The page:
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Bringing More Women Into Manufacturing

By: Adrienne Selko, Industry Week

Nikki Wilson has traveled the globe honing her skills. For the past 20 years, she has been involved in human resource strategies and while at General Motors, she drove global best practices in Bangalore, Dubai and Korea. And she’s taking these lessons with her to her new job as chief talent and culture officer at Richards Group, which helps companies build brands.

Ensuring that manufacturing companies have a strong brand is important when it comes to both recruiting and retaining women. In a recent study, Diversity, Equity & Inclusion, from McKinsey, of global job seekers, 39% have turned down or decided not to pursue a job opportunity because of a perceived lack of inclusion.

“This is an important statistic,” says Wilson. “It clearly demonstrates that there is room for continuous improvement in the selection process if potential candidates won’t join a company due to lack of inclusion.”

Current employees value inclusion as well. The survey found that 47% are more likely to stay with their company when they perceive it to be inclusive.

Financial Consequences

There is a direct financial correlation to diverse companies. Ethnically diverse companies are 36% more likely to outperform less diverse organizations, the study concluded.

With regard to gender, those companies that are gender diverse are 25% more likely to outperform less diverse companies. “As an industry, we need to be focused and intentional on bringing in more women to the field, and we can do that first by casting as wide a net as possible to attract talent,” explains Wilson. “Talented women are out there, but if companies keep using the same sourcing they will miss out.”

In attracting this talent, companies need to understand that how women want to work has changed. This came to light during the pandemic as many chose to leave the workforce. “Companies had to pivot during the pandemic, and that pivot is here to stay. So, bringing women back employers need to emphasize flexible and hybrid working schedules, looking at the specific needs of the potential employees. We need to listen to our female employees and understand how we can help them achieve and thrive both at work and at home,” says Wilson. And there are also women who had stepped out of the workforce prior to the pandemic and want to return. There are many organizations that help support women in returning to the workforce and companies should seek partnerships with these organizations, Wilson says.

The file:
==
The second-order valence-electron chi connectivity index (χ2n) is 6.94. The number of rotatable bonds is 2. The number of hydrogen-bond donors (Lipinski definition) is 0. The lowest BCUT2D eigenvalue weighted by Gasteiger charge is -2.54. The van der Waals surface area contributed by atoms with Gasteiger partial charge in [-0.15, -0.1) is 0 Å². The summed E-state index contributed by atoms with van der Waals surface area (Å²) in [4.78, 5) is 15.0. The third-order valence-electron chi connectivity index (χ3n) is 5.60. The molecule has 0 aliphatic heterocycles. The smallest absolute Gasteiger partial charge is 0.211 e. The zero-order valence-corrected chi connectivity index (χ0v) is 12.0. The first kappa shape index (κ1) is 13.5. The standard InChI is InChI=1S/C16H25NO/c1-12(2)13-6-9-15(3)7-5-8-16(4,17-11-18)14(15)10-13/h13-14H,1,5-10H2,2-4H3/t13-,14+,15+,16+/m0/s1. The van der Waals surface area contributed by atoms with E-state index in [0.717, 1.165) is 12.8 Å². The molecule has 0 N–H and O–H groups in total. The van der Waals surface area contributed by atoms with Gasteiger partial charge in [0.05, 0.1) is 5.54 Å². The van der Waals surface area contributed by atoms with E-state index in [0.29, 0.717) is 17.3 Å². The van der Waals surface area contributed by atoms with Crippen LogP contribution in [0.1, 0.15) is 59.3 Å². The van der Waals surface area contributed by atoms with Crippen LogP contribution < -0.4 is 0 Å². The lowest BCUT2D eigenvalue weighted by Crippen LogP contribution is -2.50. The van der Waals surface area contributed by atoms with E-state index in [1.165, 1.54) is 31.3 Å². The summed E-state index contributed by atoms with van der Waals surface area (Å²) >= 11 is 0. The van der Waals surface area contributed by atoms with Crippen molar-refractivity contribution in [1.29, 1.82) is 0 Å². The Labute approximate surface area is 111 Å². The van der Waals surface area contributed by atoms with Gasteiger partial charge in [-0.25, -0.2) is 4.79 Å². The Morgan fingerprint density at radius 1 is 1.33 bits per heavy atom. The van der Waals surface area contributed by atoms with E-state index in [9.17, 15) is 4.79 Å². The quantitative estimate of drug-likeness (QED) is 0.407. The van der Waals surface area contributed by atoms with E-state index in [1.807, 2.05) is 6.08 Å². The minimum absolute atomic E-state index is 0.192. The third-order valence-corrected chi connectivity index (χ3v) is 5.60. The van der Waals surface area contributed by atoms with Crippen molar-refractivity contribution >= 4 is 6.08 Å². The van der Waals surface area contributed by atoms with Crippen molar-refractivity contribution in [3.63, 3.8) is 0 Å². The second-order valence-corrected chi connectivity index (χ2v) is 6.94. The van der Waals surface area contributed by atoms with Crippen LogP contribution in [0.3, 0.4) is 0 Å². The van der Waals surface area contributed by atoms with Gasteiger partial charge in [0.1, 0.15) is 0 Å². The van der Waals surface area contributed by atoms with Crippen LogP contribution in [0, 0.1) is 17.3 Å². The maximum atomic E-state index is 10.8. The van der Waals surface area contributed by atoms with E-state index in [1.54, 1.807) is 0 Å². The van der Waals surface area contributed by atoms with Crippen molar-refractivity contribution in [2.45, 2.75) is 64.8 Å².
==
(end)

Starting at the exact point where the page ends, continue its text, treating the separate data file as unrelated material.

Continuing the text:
Nikki Wilson, chief talent and culture officer at Richards Group

In addition to flexible working arrangements, women, especially younger women, want to be sure they see other women in the company across a variety of roles. They also want to see a clear path of progression. “Everyone wants to have a great experience in the workplace while learning and growing in their roles,” Wilson says. “I think now there are a number of processes and practices in place that can facilitate this growth.”

Next Generation of Workers

Wilson has advice for companies specific to attracting that next generation. “While women have advanced at many companies, I still hear women say that they don’t have a seat at the table. Or if they do their voices aren’t heard in the same manner as men. We need to fix this as this generation is just not having it. They will not choose to go to a company that has this attitude.”

Wilson notes that given we are in an age of employee activism and people are seeking to work for companies that align with their values, companies need to demonstrate they are inclusive. “People are very choosy and not only do they want to get invited to the dance, but they also want to belong,” Wilson notes.

To women, she advises them to stretch further in their goals. When you hear about an opportunity for growth or advancement, raise your hand, she says. “Remember the company hired you because they saw something in you, so be confident and shine. Show up, speak up and speak out.”


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